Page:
Pierre Hardy has had a very successful career designing shoes and accessories for established fashion houses, Hermès among them. He launched his own line of shoes in 1999. His shop in Palais-Royal twinkles with the minimalist cool of a futurist time capsule.
Jardins du Palais-Royal, 156 Galerie de Valois, 1st arrondissement (00 33 1 42 60 59 75; www.pierrehardy.com)
As befits one of the world's finest addresses for lingerie, Sabbia Rosa in Saint-Germain-des-Prés is small, discreet and boudoirlike. Its clients, many of them famous, praise the soft French silks it uses.
73 rue des Saints-Pères, 6th arrondissement (00 33 1 45 48 88 37)
Chez Omar is an affordable, relaxed Arab restaurant for those in the know. It's in rue de Bretagne, halfway between Le Marais and Place de la Republique and has delicious couscous.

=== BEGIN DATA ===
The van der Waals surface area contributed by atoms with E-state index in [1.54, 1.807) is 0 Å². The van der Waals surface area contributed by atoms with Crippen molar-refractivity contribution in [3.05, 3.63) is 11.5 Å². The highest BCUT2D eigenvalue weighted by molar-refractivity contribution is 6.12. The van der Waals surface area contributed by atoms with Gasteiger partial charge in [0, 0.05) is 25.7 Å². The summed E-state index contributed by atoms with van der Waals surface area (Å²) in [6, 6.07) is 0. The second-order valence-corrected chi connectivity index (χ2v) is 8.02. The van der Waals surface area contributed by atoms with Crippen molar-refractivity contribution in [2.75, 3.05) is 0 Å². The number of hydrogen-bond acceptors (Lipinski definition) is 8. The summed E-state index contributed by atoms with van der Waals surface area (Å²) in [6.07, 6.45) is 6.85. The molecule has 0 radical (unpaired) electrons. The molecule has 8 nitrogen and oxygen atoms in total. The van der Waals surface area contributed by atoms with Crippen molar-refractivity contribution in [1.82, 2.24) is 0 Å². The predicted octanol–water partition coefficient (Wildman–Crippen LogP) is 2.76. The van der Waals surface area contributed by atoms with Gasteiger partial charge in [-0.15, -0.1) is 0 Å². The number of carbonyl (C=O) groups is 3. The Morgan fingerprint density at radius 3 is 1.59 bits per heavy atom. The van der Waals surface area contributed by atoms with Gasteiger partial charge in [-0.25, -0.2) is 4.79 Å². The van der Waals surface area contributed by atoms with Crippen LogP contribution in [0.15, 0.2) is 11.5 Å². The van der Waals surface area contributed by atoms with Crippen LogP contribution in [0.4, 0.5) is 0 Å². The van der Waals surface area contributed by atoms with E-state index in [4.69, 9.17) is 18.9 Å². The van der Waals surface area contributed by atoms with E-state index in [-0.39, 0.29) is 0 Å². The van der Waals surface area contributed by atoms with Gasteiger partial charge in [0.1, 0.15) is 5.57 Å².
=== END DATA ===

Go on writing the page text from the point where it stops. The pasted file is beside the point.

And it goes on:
47 Rue de Bretagne, 3rd arrondissement (00 33 1 42 72 36 26)
Les Archives de la Presse
One of a handful of shops dedicated to vintage magazines, Les Archives de la Presse stocks a good (but expensive) selection of mainly French titles, many from the mid-20th century, such as Marie Claire, Paris Match and Vogue.
15 rue des Archives, 3rd arrondissement (00 33 1 42 72 63 93)
Les Salons du Palais-Royal Shiseido are home to the exquisite fragrances of the legendary parfumeur Serge Lutens. One of the biggest names in the beauty sector, he has worked with Dior and Shiseido (creating the very successful Féminité du Bois for the latter) before opening this somewhat mysterious, dark shrine to beauty in 1991. Check out his recently launched range of make-up, then look for his new neighbours: Marc Jacobs and Rick Owens.